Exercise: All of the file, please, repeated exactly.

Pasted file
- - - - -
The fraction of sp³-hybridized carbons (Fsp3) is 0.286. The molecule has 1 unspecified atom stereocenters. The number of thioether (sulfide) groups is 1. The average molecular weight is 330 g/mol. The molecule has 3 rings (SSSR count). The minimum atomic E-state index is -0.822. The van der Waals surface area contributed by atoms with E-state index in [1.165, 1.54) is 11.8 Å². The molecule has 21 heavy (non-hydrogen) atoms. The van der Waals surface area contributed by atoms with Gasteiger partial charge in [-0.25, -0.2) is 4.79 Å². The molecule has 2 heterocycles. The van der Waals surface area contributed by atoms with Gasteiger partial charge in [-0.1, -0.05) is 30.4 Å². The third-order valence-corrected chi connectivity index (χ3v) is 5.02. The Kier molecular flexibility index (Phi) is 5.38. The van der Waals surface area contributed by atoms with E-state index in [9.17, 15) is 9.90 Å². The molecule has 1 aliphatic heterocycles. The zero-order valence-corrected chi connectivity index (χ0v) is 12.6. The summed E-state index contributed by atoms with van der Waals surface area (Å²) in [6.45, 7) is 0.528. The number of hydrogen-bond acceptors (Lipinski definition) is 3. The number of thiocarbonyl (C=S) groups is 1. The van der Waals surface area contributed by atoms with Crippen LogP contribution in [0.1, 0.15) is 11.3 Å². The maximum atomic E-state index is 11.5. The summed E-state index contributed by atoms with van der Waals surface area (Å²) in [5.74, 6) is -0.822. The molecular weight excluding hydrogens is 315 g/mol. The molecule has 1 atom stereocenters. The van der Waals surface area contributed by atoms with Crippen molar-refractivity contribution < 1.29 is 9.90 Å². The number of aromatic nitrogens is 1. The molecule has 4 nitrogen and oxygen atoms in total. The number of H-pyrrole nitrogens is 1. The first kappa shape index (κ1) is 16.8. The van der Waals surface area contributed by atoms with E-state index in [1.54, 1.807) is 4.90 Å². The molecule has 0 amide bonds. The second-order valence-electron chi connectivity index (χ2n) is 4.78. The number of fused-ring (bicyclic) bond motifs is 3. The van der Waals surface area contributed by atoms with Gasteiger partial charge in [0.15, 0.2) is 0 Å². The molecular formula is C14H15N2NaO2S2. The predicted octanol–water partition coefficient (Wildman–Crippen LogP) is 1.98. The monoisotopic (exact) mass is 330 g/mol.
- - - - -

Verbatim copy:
The fraction of sp³-hybridized carbons (Fsp3) is 0.286. The molecule has 1 unspecified atom stereocenters. The number of thioether (sulfide) groups is 1. The average molecular weight is 330 g/mol. The molecule has 3 rings (SSSR count). The minimum atomic E-state index is -0.822. The van der Waals surface area contributed by atoms with E-state index in [1.165, 1.54) is 11.8 Å². The molecule has 21 heavy (non-hydrogen) atoms. The van der Waals surface area contributed by atoms with Gasteiger partial charge in [-0.25, -0.2) is 4.79 Å². The molecule has 2 heterocycles. The van der Waals surface area contributed by atoms with Gasteiger partial charge in [-0.1, -0.05) is 30.4 Å². The third-order valence-corrected chi connectivity index (χ3v) is 5.02. The Kier molecular flexibility index (Phi) is 5.38. The van der Waals surface area contributed by atoms with E-state index in [9.17, 15) is 9.90 Å². The molecule has 1 aliphatic heterocycles. The zero-order valence-corrected chi connectivity index (χ0v) is 12.6. The summed E-state index contributed by atoms with van der Waals surface area (Å²) in [6.45, 7) is 0.528. The number of hydrogen-bond acceptors (Lipinski definition) is 3. The number of thiocarbonyl (C=S) groups is 1. The van der Waals surface area contributed by atoms with Crippen LogP contribution in [0.1, 0.15) is 11.3 Å². The maximum atomic E-state index is 11.5. The summed E-state index contributed by atoms with van der Waals surface area (Å²) in [5.74, 6) is -0.822. The molecular weight excluding hydrogens is 315 g/mol. The molecule has 1 atom stereocenters. The van der Waals surface area contributed by atoms with Crippen molar-refractivity contribution < 1.29 is 9.90 Å². The number of aromatic nitrogens is 1. The molecule has 4 nitrogen and oxygen atoms in total. The number of H-pyrrole nitrogens is 1. The first kappa shape index (κ1) is 16.8. The van der Waals surface area contributed by atoms with E-state index in [1.54, 1.807) is 4.90 Å². The molecule has 0 amide bonds. The second-order valence-electron chi connectivity index (χ2n) is 4.78. The number of fused-ring (bicyclic) bond motifs is 3. The van der Waals surface area contributed by atoms with Gasteiger partial charge in [0.15, 0.2) is 0 Å². The molecular formula is C14H15N2NaO2S2. The predicted octanol–water partition coefficient (Wildman–Crippen LogP) is 1.98. The monoisotopic (exact) mass is 330 g/mol.